According to Lauwers, that doesn’t change anything. A huge number of companies have built their stack on the basis of VMware technology and just want to get on with it. They also want this stack to be available in the cloud, and IBM still offers an excellent solution for this. We emphasized that the competition is growing, now that Azure and Google Cloud also have a VMware offer. Lauwers said that it was not very impressed by this, because IBM distinguishes itself with its VMware offering by really focusing on enterprises with mission-critical workloads that want guarantees that other cloud providers do not offer by default. IBM is really at a higher level because of its collaboration with VMWare.

IBM Cloud remains active in hyperscaler market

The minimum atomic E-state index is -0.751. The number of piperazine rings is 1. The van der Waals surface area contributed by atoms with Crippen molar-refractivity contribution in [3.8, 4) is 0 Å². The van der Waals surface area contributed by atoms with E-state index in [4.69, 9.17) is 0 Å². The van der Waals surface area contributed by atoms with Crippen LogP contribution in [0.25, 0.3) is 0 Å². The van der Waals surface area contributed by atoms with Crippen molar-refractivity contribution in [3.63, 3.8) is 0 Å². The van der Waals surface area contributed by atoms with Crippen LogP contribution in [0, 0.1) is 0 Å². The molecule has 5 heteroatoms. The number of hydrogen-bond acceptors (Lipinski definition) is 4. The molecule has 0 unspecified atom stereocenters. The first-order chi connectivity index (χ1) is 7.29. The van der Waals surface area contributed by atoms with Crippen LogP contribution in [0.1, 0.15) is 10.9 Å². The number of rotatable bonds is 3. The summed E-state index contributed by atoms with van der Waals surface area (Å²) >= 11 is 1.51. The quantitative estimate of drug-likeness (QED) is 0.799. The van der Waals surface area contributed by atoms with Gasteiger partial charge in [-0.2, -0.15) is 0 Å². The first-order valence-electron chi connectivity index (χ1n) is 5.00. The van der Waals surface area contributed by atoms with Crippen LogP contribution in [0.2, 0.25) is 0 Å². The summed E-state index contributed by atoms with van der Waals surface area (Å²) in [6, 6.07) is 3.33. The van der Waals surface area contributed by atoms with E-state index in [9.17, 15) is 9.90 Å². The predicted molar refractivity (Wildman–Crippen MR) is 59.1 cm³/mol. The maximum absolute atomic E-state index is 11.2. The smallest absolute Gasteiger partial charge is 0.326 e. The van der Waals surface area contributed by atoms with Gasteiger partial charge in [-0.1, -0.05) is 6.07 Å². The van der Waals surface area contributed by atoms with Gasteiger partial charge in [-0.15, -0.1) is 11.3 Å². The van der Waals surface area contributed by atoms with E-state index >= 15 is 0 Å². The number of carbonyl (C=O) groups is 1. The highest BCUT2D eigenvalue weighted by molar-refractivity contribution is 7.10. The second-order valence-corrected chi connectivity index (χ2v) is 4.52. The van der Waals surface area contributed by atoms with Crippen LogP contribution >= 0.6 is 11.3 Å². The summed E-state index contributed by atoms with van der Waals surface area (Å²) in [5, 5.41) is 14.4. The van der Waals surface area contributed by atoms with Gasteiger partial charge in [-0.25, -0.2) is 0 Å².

When asked whether these announcements indirectly mean that the IBM Cloud will have a much smaller role, Lauwers resolutely replies: “IBM will continue to be active in the hyperscaler market, but the focus is really on the enterprise. Companies choose which cloud they want to be in, and the IBM Cloud is very suitable”. So IBM still wants to play a significant role in the public cloud, but will not fight for market share with AWS. So, IBM really specializes in the top end of the market, while AWS and Azure are trying to get both the enterprise and the SME on board.

Finally, Lauwers says that IBM’s SMEs are also welcome. At IBM, you can also create an account, fill in your credit card details and build an environment. However, IBM offers the necessary additional guarantees, making the IBM Cloud slightly more expensive than the competition. However, this is a conscious choice, and these guarantees are very important for large companies.

Finally, we asked whether IBM had considered partnering with other hyperscalers to link the data centers, so that the egress costs (outgoing traffic from the cloud) would disappear. Azure and Oracle recently announced this, but as far as Lauwers is aware, there are no ongoing discussions about this.